Articles and Publications

Drowning out the drones: trespass and FAA registration

February 6, 2020

Related PeopleKevin M. Coyne

Practice AreasReal Estate

No law defines how far above real property a howeowner’s airspace rights extend; therefore, drone owners must be aware they risk civil and/or criminal trespass when they fly in residential areas. All drone owners must be aware of federal and local laws related to drone flight.[1] A drone owner should not only routinely monitor the Federal Aviation Administration (FAA) website for guidelines summarizing recent and proposed regulations relating to drone ownership but should also be familiar with local drone laws restricting drone usage.[2] 

Drones, trespass

FAA regulations limit drones to a maximum flight height of 400 feet in Class G airspace.[3] While the FAA established a maximum flight height for drones, no minimum height over property exists because trespass of real property is a creature of state law. However, no state has attempted to define a height of real property because the FAA has the authority to regulate all navigable airspace.[4] So, when does a drone commit trespass? 

In Illinois, trespass includes not only the individual’s actions but also any “thing or a third person” acting either negligently or intentionally.[5] Illinois courts have held that trespass may be merely intrusion or a continuing trespass that interferes with the homeowner’s enjoyment of the land. Nominal damages may be the only reprieve for a single drone trespass; however, an equitable remedy, such as injunction, may be granted to stop drones that continually trespass.[6]  While the civil consequences of trespass may be nominal, an individual may be criminally liable for trespass by a drone as well—which involves remaining on land of another after notice to depart or entering land with notice not to do so.[7]  

To combat drone flight, states such as Illinois have restricted who may use drones and how they may be used. Statutes or regulations include restricting the use of drones by registered sex offenders,[1] preventing drone take-offs and landings in public parks or other state owned property[2] and interfering with individuals engaged in various activities.[3]

Registration and aeronautical knowledge test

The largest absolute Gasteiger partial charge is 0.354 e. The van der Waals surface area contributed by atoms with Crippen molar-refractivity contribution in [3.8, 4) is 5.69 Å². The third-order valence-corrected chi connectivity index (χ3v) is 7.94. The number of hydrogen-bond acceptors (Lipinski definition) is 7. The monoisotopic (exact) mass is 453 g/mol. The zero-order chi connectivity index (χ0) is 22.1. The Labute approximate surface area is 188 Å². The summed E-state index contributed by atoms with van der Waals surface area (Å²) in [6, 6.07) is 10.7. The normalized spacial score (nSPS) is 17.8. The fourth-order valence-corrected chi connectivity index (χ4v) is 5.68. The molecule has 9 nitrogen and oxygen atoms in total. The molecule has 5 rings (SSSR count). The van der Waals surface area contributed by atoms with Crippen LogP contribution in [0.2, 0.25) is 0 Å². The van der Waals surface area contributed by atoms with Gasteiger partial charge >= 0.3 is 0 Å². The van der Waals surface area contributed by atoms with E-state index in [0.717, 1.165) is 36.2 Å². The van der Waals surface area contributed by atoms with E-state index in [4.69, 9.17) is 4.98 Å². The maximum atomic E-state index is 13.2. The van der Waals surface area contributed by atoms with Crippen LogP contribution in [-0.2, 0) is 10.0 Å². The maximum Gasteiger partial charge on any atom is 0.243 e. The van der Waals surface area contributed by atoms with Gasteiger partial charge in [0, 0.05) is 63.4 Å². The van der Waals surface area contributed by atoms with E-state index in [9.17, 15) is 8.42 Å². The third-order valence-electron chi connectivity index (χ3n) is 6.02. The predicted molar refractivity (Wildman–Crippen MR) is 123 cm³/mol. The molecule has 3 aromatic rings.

The FAA Reauthorization Act of 2018[4] re-established FAA regulations and created a registration requirement for recreationally flown small unmanned aircraft[5] (drones).[6] Recreational drone owners who have qualified drones will also be required to take “an aeronautical knowledge and safety test,[7] which will be proposed by the FAA in early 2020.[8] Pilots of drones in excess of 55 pounds must receive special certification from the FAA as these drones are not classified as a small unmanned aircraft.[9] All drones used for a commercial purpose must be registered with the FAA.[10]

Contact a Chuhak & Tecson Real Estate law attorney for additional information regarding drone activity and enforcing trespass to real property.

This Chuhak & Tecson, P.C. communication is intended only to provide information regarding developments in the law and information of general interest. It is not intended to constitute advice regarding legal problems and should not be relied upon as such.

For more information contact Kevin Coyne (312 855 5441), principal and Real Estate practice group leader.

[1] The Federal Aviation Administration (“FAA”) is tasked to “develop plans and policy for the use of navigable airspace and …ensure the safety of aircraft and the efficient use of airspace.” 49 U.S.C. 40103(a)(1)-(2).
[2] See generally Ill. Pub. Law 98-0402 (making it illegal to interfere with an individual hunting or fishing through the use of a drone). State laws do not regulate airspace, but the use of drones.
[3] 14 C.F.R. § 107.51. Prior to the promulgation of these regulations, drones were authorized to fly in Class G airspace; however, the FAA has limited this to a maximum of 400 feet with narrow exceptions.
[4] n the past one hundred and fifty years, the ad coelum doctrine has proved to be impractical. See Generally The New Art of Flying, Waldemar Kaempffert, (1911) (discussing the inapplicability of the ad coelum doctrine even in the age of hot air balloon flying Kaempffert states, “[e]very man who sailed over the land of another would be a trespasser.” Id.).
[5] Dial v. City of O’Fallon, 81 Ill. 2d 548, 556-57 (1980) (Emphasis added). See generally State v. Wilkinson, 724 So. 2d 614 (Fl. App. 1996) (holding a defendant was properly charged and with trespass based on shooting a bullet into another person’s yard).
[6] P.L. 115-254
[7] The author has no knowledge of any prosecutions of this kind in the state of Illinois to this date.